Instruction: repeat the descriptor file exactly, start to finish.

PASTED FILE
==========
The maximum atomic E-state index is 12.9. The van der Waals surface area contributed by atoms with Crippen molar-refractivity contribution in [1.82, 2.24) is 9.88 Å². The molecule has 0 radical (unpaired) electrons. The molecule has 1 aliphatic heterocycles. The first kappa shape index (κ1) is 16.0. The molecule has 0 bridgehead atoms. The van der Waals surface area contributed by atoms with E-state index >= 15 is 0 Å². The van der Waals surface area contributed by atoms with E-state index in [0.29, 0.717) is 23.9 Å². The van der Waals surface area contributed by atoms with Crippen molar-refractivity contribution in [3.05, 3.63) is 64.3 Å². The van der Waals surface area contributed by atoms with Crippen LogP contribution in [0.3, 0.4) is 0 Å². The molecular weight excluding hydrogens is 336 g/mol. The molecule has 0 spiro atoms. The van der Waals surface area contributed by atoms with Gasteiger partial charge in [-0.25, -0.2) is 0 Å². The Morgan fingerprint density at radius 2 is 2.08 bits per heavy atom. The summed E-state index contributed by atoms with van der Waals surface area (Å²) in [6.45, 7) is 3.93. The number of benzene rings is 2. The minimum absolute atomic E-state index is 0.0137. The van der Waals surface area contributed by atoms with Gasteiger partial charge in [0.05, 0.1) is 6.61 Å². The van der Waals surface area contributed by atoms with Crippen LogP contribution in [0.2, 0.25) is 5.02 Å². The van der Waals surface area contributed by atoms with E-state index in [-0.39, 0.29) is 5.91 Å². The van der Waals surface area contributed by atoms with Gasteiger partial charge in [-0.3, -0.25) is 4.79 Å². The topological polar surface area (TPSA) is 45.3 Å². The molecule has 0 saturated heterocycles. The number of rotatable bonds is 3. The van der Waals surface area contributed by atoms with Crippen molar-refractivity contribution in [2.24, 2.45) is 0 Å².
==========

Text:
The maximum atomic E-state index is 12.9. The van der Waals surface area contributed by atoms with Crippen molar-refractivity contribution in [1.82, 2.24) is 9.88 Å². The molecule has 0 radical (unpaired) electrons. The molecule has 1 aliphatic heterocycles. The first kappa shape index (κ1) is 16.0. The molecule has 0 bridgehead atoms. The van der Waals surface area contributed by atoms with E-state index >= 15 is 0 Å². The van der Waals surface area contributed by atoms with E-state index in [0.29, 0.717) is 23.9 Å². The van der Waals surface area contributed by atoms with Crippen molar-refractivity contribution in [3.05, 3.63) is 64.3 Å². The van der Waals surface area contributed by atoms with Crippen LogP contribution in [0.3, 0.4) is 0 Å². The molecular weight excluding hydrogens is 336 g/mol. The molecule has 0 spiro atoms. The van der Waals surface area contributed by atoms with Gasteiger partial charge in [-0.25, -0.2) is 0 Å². The Morgan fingerprint density at radius 2 is 2.08 bits per heavy atom. The summed E-state index contributed by atoms with van der Waals surface area (Å²) in [6.45, 7) is 3.93. The number of benzene rings is 2. The minimum absolute atomic E-state index is 0.0137. The van der Waals surface area contributed by atoms with Gasteiger partial charge in [0.05, 0.1) is 6.61 Å². The van der Waals surface area contributed by atoms with Crippen LogP contribution in [0.2, 0.25) is 5.02 Å². The van der Waals surface area contributed by atoms with E-state index in [-0.39, 0.29) is 5.91 Å². The van der Waals surface area contributed by atoms with Gasteiger partial charge in [-0.3, -0.25) is 4.79 Å². The topological polar surface area (TPSA) is 45.3 Å². The molecule has 0 saturated heterocycles. The number of rotatable bonds is 3. The van der Waals surface area contributed by atoms with Crippen molar-refractivity contribution in [2.24, 2.45) is 0 Å².